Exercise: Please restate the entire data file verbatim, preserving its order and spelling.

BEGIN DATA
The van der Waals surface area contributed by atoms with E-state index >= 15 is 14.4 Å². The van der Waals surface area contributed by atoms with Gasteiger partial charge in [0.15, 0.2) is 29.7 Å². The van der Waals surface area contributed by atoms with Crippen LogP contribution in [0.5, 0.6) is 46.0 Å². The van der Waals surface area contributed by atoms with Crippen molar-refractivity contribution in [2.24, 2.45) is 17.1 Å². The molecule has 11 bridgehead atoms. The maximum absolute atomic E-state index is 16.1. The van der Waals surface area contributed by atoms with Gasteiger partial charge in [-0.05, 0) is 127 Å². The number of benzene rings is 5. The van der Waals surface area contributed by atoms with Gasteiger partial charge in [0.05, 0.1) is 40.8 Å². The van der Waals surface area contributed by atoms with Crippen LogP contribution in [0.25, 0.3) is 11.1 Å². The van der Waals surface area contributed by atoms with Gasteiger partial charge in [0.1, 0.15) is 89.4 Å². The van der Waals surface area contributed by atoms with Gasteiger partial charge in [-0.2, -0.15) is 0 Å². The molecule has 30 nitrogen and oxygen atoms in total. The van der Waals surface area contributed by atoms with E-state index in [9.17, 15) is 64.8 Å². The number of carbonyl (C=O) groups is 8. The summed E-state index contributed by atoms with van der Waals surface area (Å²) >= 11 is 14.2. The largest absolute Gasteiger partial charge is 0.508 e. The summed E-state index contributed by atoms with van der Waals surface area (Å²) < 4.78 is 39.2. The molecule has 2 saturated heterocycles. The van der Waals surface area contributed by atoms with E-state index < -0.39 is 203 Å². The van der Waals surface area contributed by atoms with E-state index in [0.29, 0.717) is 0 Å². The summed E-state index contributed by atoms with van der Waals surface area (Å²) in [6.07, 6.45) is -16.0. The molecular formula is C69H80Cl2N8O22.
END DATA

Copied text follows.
The van der Waals surface area contributed by atoms with E-state index >= 15 is 14.4 Å². The van der Waals surface area contributed by atoms with Gasteiger partial charge in [0.15, 0.2) is 29.7 Å². The van der Waals surface area contributed by atoms with Crippen LogP contribution in [0.5, 0.6) is 46.0 Å². The van der Waals surface area contributed by atoms with Crippen molar-refractivity contribution in [2.24, 2.45) is 17.1 Å². The molecule has 11 bridgehead atoms. The maximum absolute atomic E-state index is 16.1. The van der Waals surface area contributed by atoms with Gasteiger partial charge in [-0.05, 0) is 127 Å². The number of benzene rings is 5. The van der Waals surface area contributed by atoms with Gasteiger partial charge in [0.05, 0.1) is 40.8 Å². The van der Waals surface area contributed by atoms with Crippen LogP contribution in [0.25, 0.3) is 11.1 Å². The van der Waals surface area contributed by atoms with Gasteiger partial charge in [0.1, 0.15) is 89.4 Å². The van der Waals surface area contributed by atoms with Gasteiger partial charge in [-0.2, -0.15) is 0 Å². The molecule has 30 nitrogen and oxygen atoms in total. The van der Waals surface area contributed by atoms with E-state index in [9.17, 15) is 64.8 Å². The number of carbonyl (C=O) groups is 8. The summed E-state index contributed by atoms with van der Waals surface area (Å²) >= 11 is 14.2. The largest absolute Gasteiger partial charge is 0.508 e. The summed E-state index contributed by atoms with van der Waals surface area (Å²) < 4.78 is 39.2. The molecule has 2 saturated heterocycles. The van der Waals surface area contributed by atoms with E-state index < -0.39 is 203 Å². The van der Waals surface area contributed by atoms with E-state index in [0.29, 0.717) is 0 Å². The summed E-state index contributed by atoms with van der Waals surface area (Å²) in [6.07, 6.45) is -16.0. The molecular formula is C69H80Cl2N8O22.